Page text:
Lebanon News

Militants begin withdrawal from Arsal

A Lebanese soldier in an Army vehicle flashes victory sign in the northeastern town of Arsal. (The Daily Star/Nidal Solh)

ARSAL, Lebanon: The conflagration in Arsal appeared close to a conclusion Wednesday as militants began their withdrawal under a cease-fire agreement with the Lebanese Army that came after a four-day siege aimed at liberating the northeastern border town.

Fighters who pledge allegiance to the Islamic State of Iraq and Greater Syria, an Al-Qaeda splinter group, agreed to leave Arsal and head back into the mountainous outskirts near the Syrian frontier by 7 p.m. Thursday, in a deal brokered by mediators from the Committee of Muslim Scholars, a security source told The Daily Star.

But angry protesters blocked roads in the Bekaa Valley, the north and Beirut Wednesday evening on the call of the committee, accusing the Army of violating the agreement by shelling militants in Arsal.

The protests also came after residents of the village of Labweh prevented an aid convoy from entering Arsal under the pretext that it would fall in the hands of ISIS militants.

Speaking to The Daily Star, Sheikh Adnan Amama, a member of the committee, said that roads would only be opened when aid was delivered to Arsal, the wounded civilians evacuated and the Army stopped shelling the town. The Army stresses that it is adhering to the agreement and only responding to fire targeting its positions.

Maj. Gen. Mohammad Kheir, the secretary-general of the Higher Relief Committee, said the group was ready to deliver aid to Arsal as of Thursday morning. He said that the process would take place under the instructions of Prime Minister Tammam Salam and in coordination with the Army.

A military source confirmed that some militants withdrew from Arsal Wednesday evening.

In return, the armed groups demanded assurances by the Army that Syrian refugees in Arsal would be safe from any “revenge” attacks after their withdrawal, according to the source.

“Today we began resolving the issue,” the committee announced at a news conference in the town of Ras Baalbek, a few kilometers away from Arsal. “We can reach happy conclusions if things continue as they are.”

At the news conference, committee sheikhs confirmed the terms of the agreement, announcing that the militants had pledged not to harm captured soldiers and promised to turn them over, adding that Syrian and Lebanese civilians were a “red line” that would not be harmed after the withdrawal.

The announcement came as the Army appeared to tighten the noose further on the militants, who launched a surprise, coordinated offensive Saturday to occupy the town, which supports the Syrian opposition fighting the regime of President Bashar Assad.

It also came as former Prime Minister Saad Hariri announced a $1 billion pledge from Saudi Arabia to improve the capabilities of the Lebanese military in the battle against terrorism.

After reaching the agreement, the sheikhs who negotiated it left the town with three released Army soldiers. The men were identified as Bilal Ezzeddine, Wassim al-Hujeiri and a man from the Obeid family from Sir Dinnieh.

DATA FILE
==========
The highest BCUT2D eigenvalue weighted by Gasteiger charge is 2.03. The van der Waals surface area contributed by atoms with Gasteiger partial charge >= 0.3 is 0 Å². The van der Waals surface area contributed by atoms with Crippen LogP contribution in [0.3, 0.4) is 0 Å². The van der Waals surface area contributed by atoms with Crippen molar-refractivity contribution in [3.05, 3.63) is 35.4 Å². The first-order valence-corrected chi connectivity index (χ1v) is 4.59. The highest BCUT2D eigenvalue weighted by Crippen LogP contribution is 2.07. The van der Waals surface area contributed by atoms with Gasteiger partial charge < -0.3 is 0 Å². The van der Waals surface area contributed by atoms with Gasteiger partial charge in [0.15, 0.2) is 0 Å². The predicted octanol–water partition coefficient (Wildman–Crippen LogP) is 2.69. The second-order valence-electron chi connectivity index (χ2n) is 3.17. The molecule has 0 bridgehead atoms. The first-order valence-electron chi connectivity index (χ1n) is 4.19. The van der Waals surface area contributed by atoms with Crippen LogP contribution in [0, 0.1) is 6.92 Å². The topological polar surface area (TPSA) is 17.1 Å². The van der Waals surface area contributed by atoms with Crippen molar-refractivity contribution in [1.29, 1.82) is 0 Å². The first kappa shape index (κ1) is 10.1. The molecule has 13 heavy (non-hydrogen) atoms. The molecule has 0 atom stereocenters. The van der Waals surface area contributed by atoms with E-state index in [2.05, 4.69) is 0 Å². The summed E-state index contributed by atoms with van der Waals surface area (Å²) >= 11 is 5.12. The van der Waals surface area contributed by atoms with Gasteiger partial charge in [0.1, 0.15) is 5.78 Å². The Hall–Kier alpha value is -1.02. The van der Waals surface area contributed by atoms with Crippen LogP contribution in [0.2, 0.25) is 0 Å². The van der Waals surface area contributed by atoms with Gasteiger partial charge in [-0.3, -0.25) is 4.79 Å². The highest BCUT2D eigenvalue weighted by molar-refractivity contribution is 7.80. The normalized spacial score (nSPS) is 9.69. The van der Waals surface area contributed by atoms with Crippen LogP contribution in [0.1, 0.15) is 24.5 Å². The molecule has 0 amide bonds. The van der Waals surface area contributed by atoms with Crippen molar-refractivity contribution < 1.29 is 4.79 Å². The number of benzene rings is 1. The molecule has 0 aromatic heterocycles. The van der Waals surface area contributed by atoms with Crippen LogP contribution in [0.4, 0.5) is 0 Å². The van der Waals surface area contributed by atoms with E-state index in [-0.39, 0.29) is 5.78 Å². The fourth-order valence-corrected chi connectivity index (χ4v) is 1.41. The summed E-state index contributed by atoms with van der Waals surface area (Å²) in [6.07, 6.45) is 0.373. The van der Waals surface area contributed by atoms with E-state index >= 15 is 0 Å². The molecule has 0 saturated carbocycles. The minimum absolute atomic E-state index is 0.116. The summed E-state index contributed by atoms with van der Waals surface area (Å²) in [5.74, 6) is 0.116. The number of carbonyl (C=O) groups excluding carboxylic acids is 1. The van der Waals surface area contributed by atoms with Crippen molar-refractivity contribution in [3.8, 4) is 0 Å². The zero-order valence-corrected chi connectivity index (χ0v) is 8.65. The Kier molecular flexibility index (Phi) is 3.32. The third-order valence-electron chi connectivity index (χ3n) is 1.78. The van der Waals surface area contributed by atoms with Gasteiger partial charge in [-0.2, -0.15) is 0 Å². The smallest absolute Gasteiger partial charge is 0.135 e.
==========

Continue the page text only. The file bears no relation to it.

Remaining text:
There are now 17 ISF personnel and 10 Army soldiers held by the militants in Arsal, according to the Committee of Muslim Scholars.

A security source told The Daily Star that three additional Army soldiers were released Tuesday, but no announcement was made at the time.

A cautious calm prevailed in Arsal during the day despite heavy battles between the Lebanese Army and ISIS militants Wednesday before the truce was announced.

Militants fired on cars and lightly wounded a woman as she attempted to flee with her family from the besieged town.

Footage released by Al-Jadeed TV showed veiled militants in Arsal taking part in the battles and chanting Islamist slogans.

Some families left their homes to find food and other necessities at the few shops that opened their doors during the day.

Sources said the gunbattles pitted Lebanese troops against jihadists, particularly those groups loyal to Imad Jomaa, the Syrian national whose arrest by the Lebanese Army over the weekend triggered the battle in Arsal.

Jomaa had been a member of the Nusra Front until he recently pledged allegiance to ISIS, the sources said.

Several local officials as well as security sources confirmed that the majority of Islamist militants from the Nusra Front withdrew from the Bekaa Valley hamlet overnight.

The armed groups were split over attempts to end the fighting. While Nusra Front wanted to leave Arsal and move to the outskirts, ISIS insisted on staying to continue fighting the Army, the sources said.

The conflict between the militant factions is a new development that threw a wrench into cease-fire negotiations, since jihadist factions in the area had generally cooperated in recent weeks as they sought to fight what they saw as a common enemy in the Lebanese Army and Hezbollah. The two were reportedly planning a coordinated offensive against militants based in the hills surrounding Arsal.

A delegation from the committee had negotiated an ill-fated cease-fire Tuesday, which was breached by an attack on an Army base in the evening.

“It is important to keep working on this [cease-fire] initiative because it is the only solution that could end the bloodshed, particularly of innocent civilians,” said head of the committee Sheikh Malek Jdeideh.

The death toll from the Arsal clashes stands at 17 soldiers, 50 militants and 12 civilians, according to a security source.

A version of this article appeared in the print edition of The Daily Star on August 07, 2014, on page 1.




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